All-Around Horny, External Safety, and Internal Stories

Am I con­sti­tu­tion­al­ly wired to be hornier than the aver­age woman, or is there a “nur­ture” com­po­nent at play? Today, we exam­ine some of the exter­nal fac­tors influ­enc­ing a wom­an’s libido ⁠— and her will­ing­ness to act on it.

All-Around Horny, External Safety, and Internal Stories 1

I don’t think that sex­u­al expres­sion is pure­ly an indi­vid­ual thing. Women have to nav­i­gate the cul­tur­al land­scape, dis­cern­ing what’s safe and what will help them resource for sur­vival. Our envi­ron­ment and econ­o­my impact if and how we choose to have kids, when, with whom, and how we date.

In some ways, I’m priv­i­leged to be in the “right” time and place. My cir­cum­stances allowed me to explore sex­u­al­i­ty as much as I have; these fac­tors over­lap and syn­er­gize. I don’t take them for granted.



Financial background and ability to meet physical needs

First things first: the priv­i­lege of finan­cial secu­ri­ty goes a long way. All of the fol­low­ing seem­ing­ly basic things con­tribute to stress reduc­tion, hor­mone health, and reg­u­lar ovulation:

  • Access to health­care ⁠— repro­duc­tive and otherwise
  • The time and mon­ey to fos­ter a nutri­tious diet
  • Not wor­ry­ing about how you’ll pay your bills on time
  • Getting ade­quate sleep
  • Having the time to exercise
  • Knowing that the cops will some­what val­ue my life

Owning a busi­ness and set­ting my sched­ule helps with some of the above points. However, whether you’re a 9–5 staffer, solo­pre­neur, or home­mak­er, sur­vival comes first.

Then fol­lows the phys­i­cal expen­di­ture required to ovu­late and build up the uter­ine lin­ing. If a cis wom­an’s body sens­es that it’s super stressed and not ade­quate­ly resourced, it might not release ade­quate sex hor­mones to have a baby. At that point, try­ing arousal gels can help a lit­tle, but it’s like putting a Band-Aid on a bro­ken arm.

Similarly, some aphro­disi­ac foods work, but the effect isn’t nec­es­sar­i­ly super direct. Oysters might look a cer­tain way, but you can cred­it zinc and pro­tein for their roles in nour­ish­ing one’s repro­duc­tive sys­tem.


Kinship, community care, and family structures

If I got preg­nant out of wed­lock, it would­n’t be stress-free per se, but I’d at least trust that I have the resources to man­age it. Being a sin­gle mom would­n’t nec­es­sar­i­ly mean I’d have to do every­thing alone.

For one, I have an old­er queer sib­ling who wants to have his own kids but can’t. He has expressed mul­ti­ple times that he’d be hap­py to pro­vide for and help raise a niece or nephew.

What’s more, I came from a cul­ture where multi­gen­er­a­tional house­holds — with grand­par­ents, aunts, and uncles under one roof, rais­ing a new gen­er­a­tion of chil­dren — were con­sid­ered nor­mal. It’s not as stig­ma­tized as it seems in the United States, where the nuclear house­hold reigns.

In oth­er words, I have enough of a social safe­ty net that an acci­den­tal preg­nan­cy would not only be tol­er­at­ed but wel­comed by my fam­i­ly. And I don’t have to wor­ry about my safe­ty being inex­tri­ca­bly linked to appeas­ing one provider as an inti­mate partner.

With the priv­i­lege of back­ups upon back­ups upon back­ups, that’s one less sex-related stres­sor for me to wor­ry about.


Expectations of caregiving placed on me (or not)

On the flip side, I don’t have to care for a child, sib­ling, spouse, or aging par­ents yet. I may even­tu­al­ly, but I did­n’t inter­nal­ize the mes­sage that my worth depend­ed on how well I took care of oth­ers. And I can’t say the same for all oth­er women.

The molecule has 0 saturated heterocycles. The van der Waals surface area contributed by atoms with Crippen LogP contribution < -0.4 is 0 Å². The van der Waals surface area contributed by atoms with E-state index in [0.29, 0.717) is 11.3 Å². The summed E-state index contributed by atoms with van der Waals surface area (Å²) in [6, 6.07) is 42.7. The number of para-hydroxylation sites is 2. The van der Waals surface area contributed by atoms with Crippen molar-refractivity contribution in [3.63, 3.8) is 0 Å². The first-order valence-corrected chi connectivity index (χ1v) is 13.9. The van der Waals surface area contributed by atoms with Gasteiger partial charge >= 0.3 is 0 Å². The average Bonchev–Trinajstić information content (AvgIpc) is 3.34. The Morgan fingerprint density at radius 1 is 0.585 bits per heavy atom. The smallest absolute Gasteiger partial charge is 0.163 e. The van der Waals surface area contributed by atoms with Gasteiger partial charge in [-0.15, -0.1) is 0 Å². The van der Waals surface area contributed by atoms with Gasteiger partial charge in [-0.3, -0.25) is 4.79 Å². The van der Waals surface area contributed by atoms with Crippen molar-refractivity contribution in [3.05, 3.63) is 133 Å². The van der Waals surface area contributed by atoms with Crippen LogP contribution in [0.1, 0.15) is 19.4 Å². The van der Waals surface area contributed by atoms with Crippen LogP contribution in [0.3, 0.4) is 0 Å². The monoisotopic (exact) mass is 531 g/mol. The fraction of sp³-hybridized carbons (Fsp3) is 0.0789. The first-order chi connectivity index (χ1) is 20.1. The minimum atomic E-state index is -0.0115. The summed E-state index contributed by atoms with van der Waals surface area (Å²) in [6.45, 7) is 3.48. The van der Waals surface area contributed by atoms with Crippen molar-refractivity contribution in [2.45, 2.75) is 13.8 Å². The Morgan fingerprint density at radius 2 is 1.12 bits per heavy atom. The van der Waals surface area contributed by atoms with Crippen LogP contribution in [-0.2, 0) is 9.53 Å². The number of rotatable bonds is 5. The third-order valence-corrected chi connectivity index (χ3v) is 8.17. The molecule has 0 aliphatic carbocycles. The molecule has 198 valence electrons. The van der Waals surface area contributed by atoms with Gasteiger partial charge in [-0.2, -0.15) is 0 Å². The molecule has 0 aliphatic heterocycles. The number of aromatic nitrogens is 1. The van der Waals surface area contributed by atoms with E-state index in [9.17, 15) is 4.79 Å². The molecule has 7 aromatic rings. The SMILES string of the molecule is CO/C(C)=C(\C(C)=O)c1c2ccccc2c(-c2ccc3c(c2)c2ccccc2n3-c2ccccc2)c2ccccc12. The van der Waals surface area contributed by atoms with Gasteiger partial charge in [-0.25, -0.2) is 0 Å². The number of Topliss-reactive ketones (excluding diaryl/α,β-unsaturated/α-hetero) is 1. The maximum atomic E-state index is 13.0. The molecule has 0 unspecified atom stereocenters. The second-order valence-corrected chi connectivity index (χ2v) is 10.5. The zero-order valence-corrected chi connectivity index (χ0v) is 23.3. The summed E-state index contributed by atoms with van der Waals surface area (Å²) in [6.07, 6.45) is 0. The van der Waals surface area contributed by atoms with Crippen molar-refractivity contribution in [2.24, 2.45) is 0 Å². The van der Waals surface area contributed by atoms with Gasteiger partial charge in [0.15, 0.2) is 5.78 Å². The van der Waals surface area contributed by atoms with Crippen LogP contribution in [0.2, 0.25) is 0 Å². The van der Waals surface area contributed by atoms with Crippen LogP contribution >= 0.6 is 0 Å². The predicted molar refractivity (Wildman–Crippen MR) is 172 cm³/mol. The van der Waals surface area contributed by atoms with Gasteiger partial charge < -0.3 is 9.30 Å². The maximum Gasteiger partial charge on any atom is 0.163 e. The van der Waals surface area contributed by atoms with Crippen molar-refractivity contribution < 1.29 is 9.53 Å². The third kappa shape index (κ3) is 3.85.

So many women pride them­selves on their super­hu­man care­giv­ing, then strug­gle with pri­or­i­tiz­ing that same lev­el of love for themselves:

  • Who’s tak­ing care of them?
  • Who cel­e­brates them?
  • How do they relieve the pres­sure to be the per­fect wife, moth­er, daugh­ter, etc.?
  • What brings them joy when not defined by their rela­tions to others?

On the one hand, I think the term “self-care” has large­ly been cor­po­ra­tized and stripped of its polit­i­cal con­text. At the same time, I under­stand the intent when sex toy mar­ket­ing sug­gests prac­tic­ing self-love by buy­ing more toys.

Ultimately, it’s about what the toys sym­bol­ize ⁠— that you deserve time for your­self to feel good and do you for you. And at least to the same extent that you buy gifts for oth­ers, you deserve nice expe­ri­ences, too.

For a woman to pri­or­i­tize her plea­sure can feel like a rad­i­cal act in a cul­ture where mag­a­zine head­lines at the gro­cery store check­out shout, “69 MORE WAYS TO BLOW HIS MIND IN BED!” And the lux­u­ry of pri­or­i­tiz­ing my joy out­side the bed­room has made all the dif­fer­ence in the bedroom.


Finding like-minded people and redefining “normalcy”

My Millennial self has said, “Naruto fan­fic­tion was my sex­u­al awak­en­ing,” and strangers my age have nod­ded, “That is so valid.”

It’s now rel­a­tive­ly easy to con­nect to a com­mu­ni­ty of peo­ple sim­i­lar to you. Contrast that with life before the advent of the inter­net, when sex­u­al urges, queer­ness, and kinks were far more hush-hush. 

If you were a sadist in a very small Catholic town pre-internet, you may have thought you were a mon­ster who would burn in hell for the rest of eter­ni­ty. And it’s under­stand­able to self-isolate and rumi­nate in shame when you think nobody around you would even remote­ly get it.

Meanwhile, my ado­les­cence start­ed with Quizilla’s lemons and limes, then anony­mous Tumblr porn .gif reblogs, then pro­gressed to FetLife. The idea of women being the sub­jects of plea­sure ⁠— irre­spec­tive of the male gaze ⁠— had been repeat­ed­ly demon­strat­ed to me.

In high school, lit­er­al­ly my first read­ing in AP US History was called “Puritans and Sex.” That class made it clear that sex­u­al­i­ty was, is, and will be a huge part of our col­lec­tive con­scious­ness as humans.